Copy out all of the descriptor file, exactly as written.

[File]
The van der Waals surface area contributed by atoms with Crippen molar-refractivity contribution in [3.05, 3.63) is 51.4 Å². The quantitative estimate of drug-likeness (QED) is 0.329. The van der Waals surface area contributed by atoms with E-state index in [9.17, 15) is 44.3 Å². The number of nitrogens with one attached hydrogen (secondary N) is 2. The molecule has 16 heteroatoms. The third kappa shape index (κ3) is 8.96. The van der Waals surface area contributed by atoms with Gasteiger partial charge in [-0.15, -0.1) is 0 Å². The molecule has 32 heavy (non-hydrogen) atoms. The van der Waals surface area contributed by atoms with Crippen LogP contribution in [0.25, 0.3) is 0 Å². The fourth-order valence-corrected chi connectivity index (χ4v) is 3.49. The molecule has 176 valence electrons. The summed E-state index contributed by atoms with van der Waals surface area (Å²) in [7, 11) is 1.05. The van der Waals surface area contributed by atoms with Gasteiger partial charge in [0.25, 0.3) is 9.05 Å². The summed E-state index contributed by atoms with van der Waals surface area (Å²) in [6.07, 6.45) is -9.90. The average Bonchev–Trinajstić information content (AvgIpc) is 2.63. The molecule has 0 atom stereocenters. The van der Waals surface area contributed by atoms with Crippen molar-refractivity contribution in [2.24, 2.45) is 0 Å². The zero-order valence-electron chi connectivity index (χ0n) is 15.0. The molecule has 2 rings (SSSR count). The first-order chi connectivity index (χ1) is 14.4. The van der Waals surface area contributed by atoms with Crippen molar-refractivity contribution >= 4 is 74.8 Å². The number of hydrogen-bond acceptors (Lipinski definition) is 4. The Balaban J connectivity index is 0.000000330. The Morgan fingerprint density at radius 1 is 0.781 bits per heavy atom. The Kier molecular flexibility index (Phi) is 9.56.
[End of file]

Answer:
The van der Waals surface area contributed by atoms with Crippen molar-refractivity contribution in [3.05, 3.63) is 51.4 Å². The quantitative estimate of drug-likeness (QED) is 0.329. The van der Waals surface area contributed by atoms with E-state index in [9.17, 15) is 44.3 Å². The number of nitrogens with one attached hydrogen (secondary N) is 2. The molecule has 16 heteroatoms. The third kappa shape index (κ3) is 8.96. The van der Waals surface area contributed by atoms with Gasteiger partial charge in [-0.15, -0.1) is 0 Å². The molecule has 32 heavy (non-hydrogen) atoms. The van der Waals surface area contributed by atoms with Crippen LogP contribution in [0.25, 0.3) is 0 Å². The fourth-order valence-corrected chi connectivity index (χ4v) is 3.49. The molecule has 176 valence electrons. The summed E-state index contributed by atoms with van der Waals surface area (Å²) in [7, 11) is 1.05. The van der Waals surface area contributed by atoms with Gasteiger partial charge in [0.25, 0.3) is 9.05 Å². The summed E-state index contributed by atoms with van der Waals surface area (Å²) in [6.07, 6.45) is -9.90. The average Bonchev–Trinajstić information content (AvgIpc) is 2.63. The molecule has 0 atom stereocenters. The van der Waals surface area contributed by atoms with Crippen molar-refractivity contribution in [2.24, 2.45) is 0 Å². The zero-order valence-electron chi connectivity index (χ0n) is 15.0. The molecule has 2 rings (SSSR count). The first-order chi connectivity index (χ1) is 14.4. The van der Waals surface area contributed by atoms with Crippen molar-refractivity contribution >= 4 is 74.8 Å². The number of hydrogen-bond acceptors (Lipinski definition) is 4. The Balaban J connectivity index is 0.000000330. The Morgan fingerprint density at radius 1 is 0.781 bits per heavy atom. The Kier molecular flexibility index (Phi) is 9.56.